Textbooks are something all college students need but the prices seem to keep going up with no sign of stopping. According to Bankrate.com, textbooks account for up to three-quarters of the cost of attending community college and about one-fourth the cost at universities. Fortunately, many people understand the plight of students and are now offering cost-efficient ways for students to acquire and sell textbooks.
The first way to save money is to buy used. Once finals have passed, many students often find those once-required readers to be dust-collecting lumps that take up space in their already cramped dorm rooms. While this can be done through the college bookstore, these books can still be priced above those found at another local store, on campus bulletin or Web sites such as Half.com, Amazon.com and Craigslist. However, there is a catch to buying used: Many text books often have multiple printed editions and publishers update these editions frequently, so look closely before you hit the "purchase" button and make sure it's the required edition for your class.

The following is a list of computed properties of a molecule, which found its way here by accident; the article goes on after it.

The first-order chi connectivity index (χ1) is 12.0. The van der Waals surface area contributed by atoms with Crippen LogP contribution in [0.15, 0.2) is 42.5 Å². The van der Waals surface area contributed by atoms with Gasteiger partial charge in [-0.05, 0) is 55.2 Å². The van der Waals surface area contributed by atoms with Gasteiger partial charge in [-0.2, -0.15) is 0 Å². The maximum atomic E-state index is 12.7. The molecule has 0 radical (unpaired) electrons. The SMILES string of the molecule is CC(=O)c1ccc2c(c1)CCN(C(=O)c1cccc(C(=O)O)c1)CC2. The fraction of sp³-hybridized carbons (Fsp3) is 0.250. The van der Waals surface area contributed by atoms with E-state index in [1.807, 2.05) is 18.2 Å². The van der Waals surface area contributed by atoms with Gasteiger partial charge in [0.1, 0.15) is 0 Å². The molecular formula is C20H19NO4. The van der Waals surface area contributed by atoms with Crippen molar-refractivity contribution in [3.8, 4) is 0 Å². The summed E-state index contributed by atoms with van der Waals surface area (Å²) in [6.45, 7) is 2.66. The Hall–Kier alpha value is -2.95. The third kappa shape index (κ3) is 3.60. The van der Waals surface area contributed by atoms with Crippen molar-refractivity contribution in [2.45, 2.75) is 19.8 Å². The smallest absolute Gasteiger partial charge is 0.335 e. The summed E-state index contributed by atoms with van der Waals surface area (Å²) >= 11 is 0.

Textbook rental services allow students to not only save on textbooks, but not have to find a buyer when the class is finished. Rental program are becoming more popular on larger campuses and sometimes are sponsored by the school's bookstore. Campusbookrentals.com, BookRenter.com and Chegg.com offer such services. But again, just like purchasing used books online, be sure to check the textbook edition to make sure you are getting the correct edition.
One way to avoid paying money for books at all is to simply check out books from your library. Also, some professors may put copies of the required texts on "reserve" in the library, allowing students to check them out for periods of time to avoid purchasing them. Of course, you may not be able to get a copy if other students in your class have the same idea and you can’t write in these books. And remember to return the books on time to avoid late fees. An unpaid balance also means you may not be allowed to graduate or receive grade!
Lastly, borrowing books from friends or students who have previously taken the class is a possibility.
Written by Tia Ostergren
Tia Ostergren, a recent Washington State University graduate, “shadowed” our office’s Public Affairs staff last week.